The Reading Committee chose Zeitoun, by Dave Eggers for the First Pages Program.
About the Book
Through the story of one man’s experience after Hurricane Katrina, Eggers draws an indelible picture of Bush-era crisis management. Abdulrahman Zeitoun, a successful Syrian-born painting contractor, decides to stay in New Orleans and protect his property while his family flees. After the levees break, he uses a small canoe to rescue people, before being arrested by an armed squad and swept powerlessly into a vortex of bureaucratic brutality. When a guard accuses him of being a member of Al Qaeda, he sees that race and culture may explain his predicament.
Eggers, compiling his account from interviews, sensibly resists rhetorical grandstanding, letting injustices speak for themselves. His skill is most evident in how closely he involves the reader in Zeitoun’s thoughts. Thrown into one of a series of wire cages, Zeitoun speculates, with a contractor’s practicality, that construction of his prison must have begun within a day or so of the hurricane.
About the Author
Eggers was born in Boston, Massachusetts, one of four siblings. When Eggers was still a child, the family moved to the upscale suburb of Lake Forest, near Chicago. He attended high school there. Eggers later attended the University of Illinois at Urbana-Champaign, intending to get a degree in journalism, but his studies were interrupted by the deaths of both of his parents. Both were in their 50s.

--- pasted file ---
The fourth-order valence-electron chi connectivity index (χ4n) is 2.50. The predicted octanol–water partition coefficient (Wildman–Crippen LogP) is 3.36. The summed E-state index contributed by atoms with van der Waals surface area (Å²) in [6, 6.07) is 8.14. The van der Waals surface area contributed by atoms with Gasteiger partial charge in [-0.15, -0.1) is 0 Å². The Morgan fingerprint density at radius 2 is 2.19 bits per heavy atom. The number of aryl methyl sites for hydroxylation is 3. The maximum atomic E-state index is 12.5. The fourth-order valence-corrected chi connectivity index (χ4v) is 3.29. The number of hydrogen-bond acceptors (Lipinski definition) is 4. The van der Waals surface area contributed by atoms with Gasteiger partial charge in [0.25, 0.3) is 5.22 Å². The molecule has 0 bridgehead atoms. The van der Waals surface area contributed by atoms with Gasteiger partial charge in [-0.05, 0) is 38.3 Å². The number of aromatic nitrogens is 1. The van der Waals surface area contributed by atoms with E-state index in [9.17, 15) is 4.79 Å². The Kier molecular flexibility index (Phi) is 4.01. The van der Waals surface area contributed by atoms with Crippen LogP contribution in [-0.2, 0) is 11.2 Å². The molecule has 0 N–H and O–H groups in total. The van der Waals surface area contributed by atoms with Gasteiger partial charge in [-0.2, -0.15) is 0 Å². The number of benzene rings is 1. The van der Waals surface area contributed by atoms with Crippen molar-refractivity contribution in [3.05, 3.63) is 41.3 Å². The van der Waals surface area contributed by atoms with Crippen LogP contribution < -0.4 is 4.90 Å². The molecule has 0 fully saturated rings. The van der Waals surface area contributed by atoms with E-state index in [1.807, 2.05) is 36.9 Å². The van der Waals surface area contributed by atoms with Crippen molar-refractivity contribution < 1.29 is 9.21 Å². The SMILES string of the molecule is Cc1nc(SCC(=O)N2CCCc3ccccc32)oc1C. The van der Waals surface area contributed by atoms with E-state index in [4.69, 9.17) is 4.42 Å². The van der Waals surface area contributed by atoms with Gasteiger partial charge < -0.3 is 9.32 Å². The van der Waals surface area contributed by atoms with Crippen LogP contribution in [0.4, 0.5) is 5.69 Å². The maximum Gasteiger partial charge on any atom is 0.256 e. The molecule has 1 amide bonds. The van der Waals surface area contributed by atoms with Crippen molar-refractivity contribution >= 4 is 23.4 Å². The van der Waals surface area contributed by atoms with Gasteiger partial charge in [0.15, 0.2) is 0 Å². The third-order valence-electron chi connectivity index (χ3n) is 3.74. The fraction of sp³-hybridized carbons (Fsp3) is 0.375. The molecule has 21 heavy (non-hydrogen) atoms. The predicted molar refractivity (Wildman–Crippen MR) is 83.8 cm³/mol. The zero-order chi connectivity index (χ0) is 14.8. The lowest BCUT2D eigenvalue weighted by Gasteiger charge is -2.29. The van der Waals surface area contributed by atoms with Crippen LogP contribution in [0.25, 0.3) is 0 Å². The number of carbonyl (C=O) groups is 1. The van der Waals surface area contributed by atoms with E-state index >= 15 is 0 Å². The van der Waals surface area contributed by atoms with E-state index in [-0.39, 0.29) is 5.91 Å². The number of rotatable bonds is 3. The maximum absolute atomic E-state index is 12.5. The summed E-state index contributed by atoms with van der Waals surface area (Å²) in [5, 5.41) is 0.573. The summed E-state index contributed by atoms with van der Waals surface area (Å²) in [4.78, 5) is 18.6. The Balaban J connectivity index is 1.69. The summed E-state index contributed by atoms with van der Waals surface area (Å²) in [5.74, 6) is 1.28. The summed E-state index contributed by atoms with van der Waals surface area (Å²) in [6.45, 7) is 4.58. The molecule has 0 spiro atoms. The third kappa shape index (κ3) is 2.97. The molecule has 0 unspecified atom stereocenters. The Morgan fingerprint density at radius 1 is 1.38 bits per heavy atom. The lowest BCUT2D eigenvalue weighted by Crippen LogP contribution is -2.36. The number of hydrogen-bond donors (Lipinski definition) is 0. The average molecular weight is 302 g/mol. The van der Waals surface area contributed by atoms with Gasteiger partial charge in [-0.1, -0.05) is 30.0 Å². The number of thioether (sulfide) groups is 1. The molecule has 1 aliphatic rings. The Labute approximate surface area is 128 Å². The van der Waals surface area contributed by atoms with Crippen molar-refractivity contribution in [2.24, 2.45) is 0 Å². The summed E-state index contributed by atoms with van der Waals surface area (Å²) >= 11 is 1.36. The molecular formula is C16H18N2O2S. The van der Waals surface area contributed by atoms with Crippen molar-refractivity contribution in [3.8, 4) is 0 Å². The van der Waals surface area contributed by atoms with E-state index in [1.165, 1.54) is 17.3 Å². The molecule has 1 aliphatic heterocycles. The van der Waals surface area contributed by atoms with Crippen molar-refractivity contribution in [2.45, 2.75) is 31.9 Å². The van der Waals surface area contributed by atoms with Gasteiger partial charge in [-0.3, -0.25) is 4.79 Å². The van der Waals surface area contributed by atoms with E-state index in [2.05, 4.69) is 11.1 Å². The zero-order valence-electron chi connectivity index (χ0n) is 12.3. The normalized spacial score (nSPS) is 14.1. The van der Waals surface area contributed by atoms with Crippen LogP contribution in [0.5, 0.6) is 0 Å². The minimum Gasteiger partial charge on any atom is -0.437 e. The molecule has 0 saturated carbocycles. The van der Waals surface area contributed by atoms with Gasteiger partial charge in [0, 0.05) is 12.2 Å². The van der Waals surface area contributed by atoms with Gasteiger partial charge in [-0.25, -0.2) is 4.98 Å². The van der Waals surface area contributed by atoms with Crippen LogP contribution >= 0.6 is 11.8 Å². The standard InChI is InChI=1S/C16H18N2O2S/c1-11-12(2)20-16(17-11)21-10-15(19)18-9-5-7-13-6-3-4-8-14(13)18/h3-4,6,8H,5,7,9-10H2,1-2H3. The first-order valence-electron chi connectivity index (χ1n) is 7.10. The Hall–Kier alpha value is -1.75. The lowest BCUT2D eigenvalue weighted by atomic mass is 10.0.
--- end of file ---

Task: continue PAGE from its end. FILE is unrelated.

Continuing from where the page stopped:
These events were chronicled in his first book, the lightly fictionalized A Heartbreaking Work of Staggering Genius. At the time, Eggers was 21, and his younger brother, Christopher, was 8 years old. The two eldest siblings, Bill and Beth, were unable to commit to care for Christopher. As a result, Dave Eggers took the responsibility.
He left the University of Illinois and moved to Berkeley, California, with his girlfriend and his brother. They initially moved in with Eggers’s sister, Beth, and her roommate, but eventually found a place in another part of town, which they paid for with money left to them by their parents. Christopher attended a small private school, and Eggers did temp work and freelance graphic design for a local newspaper. Eventually, with his friend David Moodie, he took over a local free newspaper calledCups. This gradually evolved into the satirical magazine Might.